Review: Inside

Review: Inside

NOTE: I played Inside on an Xbox one and competed the game over the course of three and a half hours. The following review is SPOILER FREE.

I'll be honest, I never played Limbo. I know, I know.. I do plan on playing it one day and if it is anything like Inside, that day will be very soon. Inside is Playdead's follow-up game that fans have been eagerly anticipating for nearly six years, and rightfully so. The game is beautifully artistic, engaging throughout, and a bit spooky as well. 

Inside starts out by dropping you right into the world. No cutscene, no tutorial, no exposition of any kind. For me, this was such a pleasant surprise. It has been too long since a game has allowed players to simply just play. As soon as I noticed Inside's nature of exploration and environmental story telling, I knew this was a special game.

MASTER CLASS DESIGN

The pacing is excellent. The game essentially teaches you what to do by presenting you with an obstacle and crafting a situation which seemingly suggests what you should do to progress. I haven't played a 2D platformer with this much thoughtful level design since some of the classic NES and SNES games. Every time a new mechanic or concept was introduced, I seemingly knew what my options for engagement were. The amount of attention put into teaching the player through natural experience is astonishing. I never once felt like the solution to a situation was unreasonably presented. 

Inside is a true achievement in design. No puzzle is ever too difficult or too easy. The progression in difficulty accelerates at a perfect pace, as if the game knows exactly what your skill level is at a given time. Puzzles are abundant and and rewarding. Every time I completed a puzzle, I had a slight moment of self-indulgent ecstasy. If I ever felt like I couldn't figure out what to do, I would step away and come back later. Chances are, the solution was obvious by the time I came back to the game.

EERIE, CREEPY, FRIGHTNING 

Throughout the game, you play as a young boy running from various threats. The game oozes creepiness throughout. The fear of being caught is serious when death animations are as terrifying and punishing as they are in this game. There's just something about watching a young boy get torn in half that causes me to shut my eyes and look away. Creatures like the mermaid character add an exhilarating amount of suspense to the game when trying to complete puzzles or make it through obstacles in time. There were several occasions during my playthrough where I found myself jumping and shouting while attempting to evade a potential threat.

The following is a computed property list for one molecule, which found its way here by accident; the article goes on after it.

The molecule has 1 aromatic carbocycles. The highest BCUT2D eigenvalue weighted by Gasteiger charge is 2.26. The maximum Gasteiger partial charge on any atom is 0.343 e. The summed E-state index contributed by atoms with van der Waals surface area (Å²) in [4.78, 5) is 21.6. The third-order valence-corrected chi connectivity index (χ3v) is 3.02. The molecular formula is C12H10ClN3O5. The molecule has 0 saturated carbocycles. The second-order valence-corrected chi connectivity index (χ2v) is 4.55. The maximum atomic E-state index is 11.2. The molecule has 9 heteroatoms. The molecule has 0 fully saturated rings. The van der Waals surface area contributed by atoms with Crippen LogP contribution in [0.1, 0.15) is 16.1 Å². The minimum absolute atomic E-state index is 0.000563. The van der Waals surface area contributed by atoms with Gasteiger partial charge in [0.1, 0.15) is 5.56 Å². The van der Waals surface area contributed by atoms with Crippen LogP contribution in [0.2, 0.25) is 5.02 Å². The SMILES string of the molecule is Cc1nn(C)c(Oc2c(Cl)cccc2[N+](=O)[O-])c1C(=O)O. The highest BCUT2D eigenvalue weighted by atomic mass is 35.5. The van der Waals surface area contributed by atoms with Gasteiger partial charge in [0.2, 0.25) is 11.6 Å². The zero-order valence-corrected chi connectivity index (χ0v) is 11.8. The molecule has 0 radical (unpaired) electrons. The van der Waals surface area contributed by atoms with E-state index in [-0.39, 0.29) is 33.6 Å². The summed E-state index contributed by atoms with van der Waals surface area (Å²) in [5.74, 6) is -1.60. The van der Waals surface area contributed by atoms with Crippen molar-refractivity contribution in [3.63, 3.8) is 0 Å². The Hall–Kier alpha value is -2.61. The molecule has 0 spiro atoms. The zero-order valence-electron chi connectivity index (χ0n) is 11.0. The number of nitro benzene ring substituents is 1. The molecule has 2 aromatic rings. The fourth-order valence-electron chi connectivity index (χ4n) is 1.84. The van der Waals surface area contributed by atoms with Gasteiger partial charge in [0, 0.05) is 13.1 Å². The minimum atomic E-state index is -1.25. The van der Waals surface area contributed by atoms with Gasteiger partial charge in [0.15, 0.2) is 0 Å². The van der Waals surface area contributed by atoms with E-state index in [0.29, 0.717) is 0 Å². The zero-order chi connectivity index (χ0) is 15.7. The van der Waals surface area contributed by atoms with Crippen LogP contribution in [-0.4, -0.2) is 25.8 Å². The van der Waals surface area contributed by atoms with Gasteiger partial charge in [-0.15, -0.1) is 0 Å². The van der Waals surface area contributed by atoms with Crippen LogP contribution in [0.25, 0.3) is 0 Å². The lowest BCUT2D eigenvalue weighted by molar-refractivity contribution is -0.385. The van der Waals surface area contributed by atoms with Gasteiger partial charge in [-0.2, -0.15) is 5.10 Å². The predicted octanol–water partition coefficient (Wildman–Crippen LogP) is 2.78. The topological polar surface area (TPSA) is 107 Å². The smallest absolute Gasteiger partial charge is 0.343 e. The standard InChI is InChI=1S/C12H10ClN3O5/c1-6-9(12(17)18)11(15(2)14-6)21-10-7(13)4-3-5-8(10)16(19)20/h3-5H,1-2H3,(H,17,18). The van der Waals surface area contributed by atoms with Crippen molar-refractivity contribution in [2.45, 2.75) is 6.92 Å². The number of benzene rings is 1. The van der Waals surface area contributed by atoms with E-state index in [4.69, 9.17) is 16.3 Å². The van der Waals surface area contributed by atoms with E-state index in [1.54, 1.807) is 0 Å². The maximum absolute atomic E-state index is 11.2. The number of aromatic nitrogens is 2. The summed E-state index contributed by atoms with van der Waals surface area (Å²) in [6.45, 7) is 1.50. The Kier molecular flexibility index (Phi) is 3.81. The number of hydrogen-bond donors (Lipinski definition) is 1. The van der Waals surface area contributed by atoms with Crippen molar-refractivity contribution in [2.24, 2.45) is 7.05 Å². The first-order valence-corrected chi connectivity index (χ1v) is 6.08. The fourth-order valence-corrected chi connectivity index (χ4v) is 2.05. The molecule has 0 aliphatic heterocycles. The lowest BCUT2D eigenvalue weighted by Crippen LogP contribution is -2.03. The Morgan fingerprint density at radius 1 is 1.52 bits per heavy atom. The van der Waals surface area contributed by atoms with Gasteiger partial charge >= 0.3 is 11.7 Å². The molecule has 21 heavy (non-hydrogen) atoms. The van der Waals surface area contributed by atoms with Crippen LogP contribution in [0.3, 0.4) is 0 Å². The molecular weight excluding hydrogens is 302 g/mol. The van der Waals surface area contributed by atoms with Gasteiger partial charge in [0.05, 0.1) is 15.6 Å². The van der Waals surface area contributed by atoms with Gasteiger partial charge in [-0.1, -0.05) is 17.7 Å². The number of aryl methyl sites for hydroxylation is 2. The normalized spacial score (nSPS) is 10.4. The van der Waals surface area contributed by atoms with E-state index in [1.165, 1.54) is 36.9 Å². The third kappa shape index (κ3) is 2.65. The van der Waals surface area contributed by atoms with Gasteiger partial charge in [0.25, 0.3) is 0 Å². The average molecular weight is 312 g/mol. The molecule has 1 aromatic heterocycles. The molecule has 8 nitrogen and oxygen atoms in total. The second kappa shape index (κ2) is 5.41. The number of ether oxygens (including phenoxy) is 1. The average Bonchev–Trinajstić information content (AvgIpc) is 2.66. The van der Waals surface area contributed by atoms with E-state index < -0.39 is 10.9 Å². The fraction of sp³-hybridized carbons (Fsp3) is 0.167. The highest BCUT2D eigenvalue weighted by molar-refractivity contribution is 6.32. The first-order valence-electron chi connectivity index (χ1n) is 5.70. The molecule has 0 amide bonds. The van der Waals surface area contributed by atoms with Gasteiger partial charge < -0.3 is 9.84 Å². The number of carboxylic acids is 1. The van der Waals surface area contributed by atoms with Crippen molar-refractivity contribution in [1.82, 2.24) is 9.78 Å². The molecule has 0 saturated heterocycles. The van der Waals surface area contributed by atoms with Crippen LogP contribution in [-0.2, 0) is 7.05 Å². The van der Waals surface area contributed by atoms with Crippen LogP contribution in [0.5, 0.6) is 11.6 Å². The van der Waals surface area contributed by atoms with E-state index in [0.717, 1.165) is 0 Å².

STUNNING WITHOUT COLOR

The environments and animations are absolutely incredible. Blacks, whites, and grays make up the majority of the color palate and are used to present gloomy woods, deep-dark waters, and rusted buildings. There were times when I would just stop and admire the environment around me. Even though there isn't always a whole lot on the screen, something about the game's art style draws so much attention to the environment. Despite being so vapid in color, there is so much pop from the shading and lighting. 

The game does include other colors, but they are less common to the eye. Generally colors are used for fire, buttons and random objects that you may or may not be able to interact with. Smartly coloring a few things here and there helps to bring attention to certain objects, and keep the otherwise basic color palate fresh.

QUIET AND LOUD

As I mentioned before, Inside features zero direct story of any kind. There is not even a line of text or a single word spoken. The game does not have a soundtrack. Instead, Inside plays off the strengths of its desolate and lonely world to let the silence speak for itself. There is of course the sound of footsteps, jumps, gasps, and such, but that is it. This allows for what little audio is provided to stand out like a sore thumb. Anytime sound is being made, you know darn well what it's coming from.

CONCLUSION 

Inside is a masterful experience that I strongly urge any Xbox One or PC owner to play. Even if 2D puzzle-platformers are not your forte, Inside still offers an experience that most gamers would be more than thrilled with. This dark and twisted adventure packs more awe in its three hour story than most games do in an entire series. If you have any desire to play a fun, rewarding, beautiful, bit-sized, and artfully crafted game, Inside is where the search ends. 

Review: No Man's Sky

Review: No Man's Sky

Review: Mirror's Edge Catalyst

Review: Mirror's Edge Catalyst